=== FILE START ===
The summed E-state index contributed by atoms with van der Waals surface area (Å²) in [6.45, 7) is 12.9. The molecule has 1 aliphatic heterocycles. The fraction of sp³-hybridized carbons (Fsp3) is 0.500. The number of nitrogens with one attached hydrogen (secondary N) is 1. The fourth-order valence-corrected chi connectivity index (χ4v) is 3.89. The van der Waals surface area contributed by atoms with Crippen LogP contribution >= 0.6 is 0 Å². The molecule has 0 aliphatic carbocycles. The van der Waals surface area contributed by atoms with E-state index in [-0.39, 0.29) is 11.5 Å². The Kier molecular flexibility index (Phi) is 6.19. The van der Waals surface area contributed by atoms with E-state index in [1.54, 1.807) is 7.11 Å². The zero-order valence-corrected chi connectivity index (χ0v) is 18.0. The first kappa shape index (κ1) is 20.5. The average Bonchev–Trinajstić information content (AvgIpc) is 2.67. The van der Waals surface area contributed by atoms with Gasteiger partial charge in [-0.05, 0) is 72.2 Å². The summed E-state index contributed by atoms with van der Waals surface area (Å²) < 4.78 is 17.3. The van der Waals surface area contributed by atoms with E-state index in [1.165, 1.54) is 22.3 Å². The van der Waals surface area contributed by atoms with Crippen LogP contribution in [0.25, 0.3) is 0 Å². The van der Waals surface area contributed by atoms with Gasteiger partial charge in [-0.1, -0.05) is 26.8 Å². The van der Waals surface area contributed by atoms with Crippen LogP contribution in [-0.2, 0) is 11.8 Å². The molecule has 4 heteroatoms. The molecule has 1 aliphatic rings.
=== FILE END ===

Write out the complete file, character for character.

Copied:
The summed E-state index contributed by atoms with van der Waals surface area (Å²) in [6.45, 7) is 12.9. The molecule has 1 aliphatic heterocycles. The fraction of sp³-hybridized carbons (Fsp3) is 0.500. The number of nitrogens with one attached hydrogen (secondary N) is 1. The fourth-order valence-corrected chi connectivity index (χ4v) is 3.89. The van der Waals surface area contributed by atoms with Crippen LogP contribution >= 0.6 is 0 Å². The molecule has 0 aliphatic carbocycles. The van der Waals surface area contributed by atoms with E-state index in [-0.39, 0.29) is 11.5 Å². The Kier molecular flexibility index (Phi) is 6.19. The van der Waals surface area contributed by atoms with E-state index in [1.54, 1.807) is 7.11 Å². The zero-order valence-corrected chi connectivity index (χ0v) is 18.0. The first kappa shape index (κ1) is 20.5. The average Bonchev–Trinajstić information content (AvgIpc) is 2.67. The van der Waals surface area contributed by atoms with Gasteiger partial charge in [-0.05, 0) is 72.2 Å². The summed E-state index contributed by atoms with van der Waals surface area (Å²) < 4.78 is 17.3. The van der Waals surface area contributed by atoms with E-state index in [1.165, 1.54) is 22.3 Å². The van der Waals surface area contributed by atoms with Crippen LogP contribution in [0.25, 0.3) is 0 Å². The van der Waals surface area contributed by atoms with Gasteiger partial charge in [-0.1, -0.05) is 26.8 Å². The van der Waals surface area contributed by atoms with Crippen LogP contribution in [-0.2, 0) is 11.8 Å². The molecule has 4 heteroatoms. The molecule has 1 aliphatic rings.